Speaking of toys, this cage comes with included accessories, such as a house, wheel and bowl. If you want to add different or more toys inside, the cage is roomy enough to allow customisation.


Value for money
Easy to set up
Low maintenance



Wooden shelf
Might require extra DIY

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Rosewood Pico Hamster Cage: best cage for Dwarf hamster

best dwarf hamster cage

Specific features: 50 x 36 x 47 cm; 8.5 mm bar spacing; included accessories; clip-free secure corners; components fixed to the wire top

Best use: Dwarf hamsters; mice

If you’re looking for a playful dwarf hamster, the Rosewood Pico is definitely among the top contenders. Just keep in mind that its dimensions are too small to comfortably accommodate bigger rodents, such as Syrian hamsters or rats. Besides, the 8.5 mm bar spacing is just right for small hamsters.

That said, this is a feature-packed cage that your small hamster will enjoy living in thanks to the included accessories, which allow it to explore and play. The loft den has a unique design and the spin wheel is quite solid. There are four storeys, including a place to burrow which all hamsters appreciate, with plenty of stairs in-between.

There is also an included water bottle that can be placed on the ceiling and a couple of food dishes too. However, one disadvantage would be that your hamster needs to do a bit of running back and forth between the food and the water. But exercise helps, right?

Another advantage is that all the accessories and shelves are fixed to the wire top roof. When you want to clean the cage, you simply need to remove the roof which makes it very low maintenance. The bedding is very easy to change as well thanks to this design feature. Besides, the clip-free corners are really secure and translate into an easy setup.

On the other hand, the components might not clip very securely which probably explains why this is such a cheap hamster cage. Plus, the wheel might also prove a little squeaky if your hamster uses it on a frequent basis. Also, the water bottle sometimes leaks so you might need to change it after a while.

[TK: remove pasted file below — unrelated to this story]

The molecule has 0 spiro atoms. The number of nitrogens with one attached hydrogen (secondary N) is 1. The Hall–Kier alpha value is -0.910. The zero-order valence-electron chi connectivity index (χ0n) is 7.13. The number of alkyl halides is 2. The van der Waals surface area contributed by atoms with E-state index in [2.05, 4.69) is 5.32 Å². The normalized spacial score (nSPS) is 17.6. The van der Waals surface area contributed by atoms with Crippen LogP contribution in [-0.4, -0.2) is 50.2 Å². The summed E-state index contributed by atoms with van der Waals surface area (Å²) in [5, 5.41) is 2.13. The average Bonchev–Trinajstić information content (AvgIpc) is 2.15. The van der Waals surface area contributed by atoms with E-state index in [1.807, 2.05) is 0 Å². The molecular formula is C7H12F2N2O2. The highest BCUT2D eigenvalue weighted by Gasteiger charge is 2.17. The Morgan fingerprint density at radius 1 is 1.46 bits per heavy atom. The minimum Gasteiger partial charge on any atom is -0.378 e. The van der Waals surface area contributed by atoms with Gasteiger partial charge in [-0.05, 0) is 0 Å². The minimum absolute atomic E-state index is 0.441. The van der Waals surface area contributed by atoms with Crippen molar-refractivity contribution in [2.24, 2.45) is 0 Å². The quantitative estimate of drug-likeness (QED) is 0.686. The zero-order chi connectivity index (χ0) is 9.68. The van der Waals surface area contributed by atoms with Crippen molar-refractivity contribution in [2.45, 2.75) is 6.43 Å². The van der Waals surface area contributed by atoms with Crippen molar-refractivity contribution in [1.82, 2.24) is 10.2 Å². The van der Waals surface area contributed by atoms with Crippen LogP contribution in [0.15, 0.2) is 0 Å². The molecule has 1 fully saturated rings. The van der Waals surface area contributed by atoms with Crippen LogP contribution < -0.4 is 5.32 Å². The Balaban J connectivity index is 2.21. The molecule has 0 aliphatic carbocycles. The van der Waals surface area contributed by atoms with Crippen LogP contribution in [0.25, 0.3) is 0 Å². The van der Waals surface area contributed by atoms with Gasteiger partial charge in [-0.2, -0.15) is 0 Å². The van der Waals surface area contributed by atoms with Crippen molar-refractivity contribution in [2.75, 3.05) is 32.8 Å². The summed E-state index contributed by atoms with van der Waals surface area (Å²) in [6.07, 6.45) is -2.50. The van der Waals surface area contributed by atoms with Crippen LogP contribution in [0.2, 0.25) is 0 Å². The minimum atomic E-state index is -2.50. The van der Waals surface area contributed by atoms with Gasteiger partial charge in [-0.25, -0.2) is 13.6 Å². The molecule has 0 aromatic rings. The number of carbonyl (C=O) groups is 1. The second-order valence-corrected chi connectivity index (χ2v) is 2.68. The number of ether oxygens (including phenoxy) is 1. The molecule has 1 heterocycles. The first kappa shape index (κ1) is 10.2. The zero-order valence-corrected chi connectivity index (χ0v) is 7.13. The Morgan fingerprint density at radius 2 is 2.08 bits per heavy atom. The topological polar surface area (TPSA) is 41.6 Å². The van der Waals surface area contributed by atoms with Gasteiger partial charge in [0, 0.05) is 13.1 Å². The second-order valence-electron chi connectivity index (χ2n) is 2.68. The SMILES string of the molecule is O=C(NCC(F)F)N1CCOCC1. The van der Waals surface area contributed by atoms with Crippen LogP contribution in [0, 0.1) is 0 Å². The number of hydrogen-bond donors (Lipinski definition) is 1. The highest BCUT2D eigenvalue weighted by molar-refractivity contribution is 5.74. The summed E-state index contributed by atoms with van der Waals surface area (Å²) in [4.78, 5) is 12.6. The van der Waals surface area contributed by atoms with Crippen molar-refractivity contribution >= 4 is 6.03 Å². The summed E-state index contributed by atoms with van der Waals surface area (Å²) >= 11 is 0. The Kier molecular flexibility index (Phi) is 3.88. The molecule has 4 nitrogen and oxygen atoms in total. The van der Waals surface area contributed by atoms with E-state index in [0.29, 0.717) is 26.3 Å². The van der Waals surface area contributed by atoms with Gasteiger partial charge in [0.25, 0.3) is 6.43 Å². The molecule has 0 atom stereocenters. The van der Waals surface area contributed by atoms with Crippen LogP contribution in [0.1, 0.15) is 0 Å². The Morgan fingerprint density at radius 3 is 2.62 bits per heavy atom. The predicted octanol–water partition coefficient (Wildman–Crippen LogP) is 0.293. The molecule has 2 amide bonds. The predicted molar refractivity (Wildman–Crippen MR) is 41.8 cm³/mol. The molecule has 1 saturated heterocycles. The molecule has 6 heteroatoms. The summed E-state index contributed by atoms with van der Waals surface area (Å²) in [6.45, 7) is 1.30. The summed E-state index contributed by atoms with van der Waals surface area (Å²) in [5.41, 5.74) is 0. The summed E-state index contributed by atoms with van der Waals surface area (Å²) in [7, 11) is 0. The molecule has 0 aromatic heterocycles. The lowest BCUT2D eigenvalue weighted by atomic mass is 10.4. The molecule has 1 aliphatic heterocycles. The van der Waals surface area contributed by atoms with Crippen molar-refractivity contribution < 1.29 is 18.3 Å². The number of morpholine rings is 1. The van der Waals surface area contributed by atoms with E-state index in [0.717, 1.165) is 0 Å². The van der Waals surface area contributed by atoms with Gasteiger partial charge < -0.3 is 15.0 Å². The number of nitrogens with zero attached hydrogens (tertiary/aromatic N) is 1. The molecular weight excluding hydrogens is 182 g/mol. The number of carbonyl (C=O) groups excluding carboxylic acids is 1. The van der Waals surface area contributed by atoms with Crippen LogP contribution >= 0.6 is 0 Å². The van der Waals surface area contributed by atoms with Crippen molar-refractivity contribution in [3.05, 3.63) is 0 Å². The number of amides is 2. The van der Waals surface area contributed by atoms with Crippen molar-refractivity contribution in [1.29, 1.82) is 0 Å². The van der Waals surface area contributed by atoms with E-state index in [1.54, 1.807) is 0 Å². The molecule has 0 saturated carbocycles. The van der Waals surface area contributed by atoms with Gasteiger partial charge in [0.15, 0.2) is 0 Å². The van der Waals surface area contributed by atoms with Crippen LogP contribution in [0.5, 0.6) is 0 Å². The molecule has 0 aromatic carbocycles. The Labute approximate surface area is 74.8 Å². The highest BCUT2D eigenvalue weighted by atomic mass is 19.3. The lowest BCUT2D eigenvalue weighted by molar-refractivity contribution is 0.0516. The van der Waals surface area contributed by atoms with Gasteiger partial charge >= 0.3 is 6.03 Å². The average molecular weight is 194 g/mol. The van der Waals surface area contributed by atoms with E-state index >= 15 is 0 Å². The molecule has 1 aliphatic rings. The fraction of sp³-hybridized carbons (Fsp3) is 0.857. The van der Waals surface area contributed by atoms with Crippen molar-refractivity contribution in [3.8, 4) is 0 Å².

Easy to clean
Easy to assemble



Not very secure components
Squeaky wheel
Leaky bottle

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Terrarium Kerry Spacious Small Pet Terrarium: best terrarium for Syrian hamsters

best hamster cage in the uk

Specific features: 75 x 45 x 37 cm; glass walls; mesh roof; back ventilation; included accessories

Best use: Syrian hamsters; gerbils

With its glass walls, this cage from Terrarium Kerry is perfect if your pet has developed a habit of biting the bars of its cage. And considering the wide dimensions of this cage, it can be suitable for bigger hamsters, such as Syrian, as well as other rodents like gerbils.

The mesh roof makes the cage breathable, is secure and easy to remove, so that the cage itself is easy to clean and you can pet your hamsters any time you want to. There’s also a ventilation grid at the back of the cage. Although this grid is secured with glue, this is a non-toxic sealer so your hamster is perfectly safe around it, even if it starts chewing it.

On the other hand, your hamsters might love to chew the included accessories, the two wooden houses and the seesaw. These items are really fun though, and even if they’re made of wood, they can’t soak up the hamster’s pee because the houses don’t use a wooden floor as a base.

The downside is that the cage is quite heavy, which makes it difficult to move around. You also need to place it on a sturdy table so it won’t break.





Wooden toys

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Ferplast Combi 1 Hamster Cage

best small hamster cage

Specific features: 40.5 x 29.5 x 22.5 cm; modular design; top opening; included accessories

Best use: Add-on cage; cleaning; travelling

Every hamster parent wants the best hamster home, even if that’s just for when you’re cleaning the main cage. But cleaning the cage involves extended maintenance and disinfecting on a regular basis, as we’ll discuss below. During what might be a couple of hours, your hamster needs a comfortable and secure place to stay, which is where this cage comes in.

Thanks to its modular design, your hamster can use the connecting tube to explore its surroundings. This design also makes the Ferplast Combi 1 Cage great for travelling or as an add-on to your hamster’s primary home. Besides, the tubing is well-made and can fit those made by Pets At Home, meaning you get a versatile cage.

The top opening makes it easy to clean and pet your hamster. The accessories are a definite plus too, especially the plastic house. There’s a hamster wheel included but this is quite small even for dwarf hamsters, while the eating bowl is fairly big for this tiny cage.


Easy to clean



Small wheel

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Little Friends Plaza: best large hamster cage

best large hamster cage

Specific features: 78 x 48 x 80 cm; three levels; 1 cm bar spacing; collapsible design; included accessories

Best use: hamsters; rats; chinchillas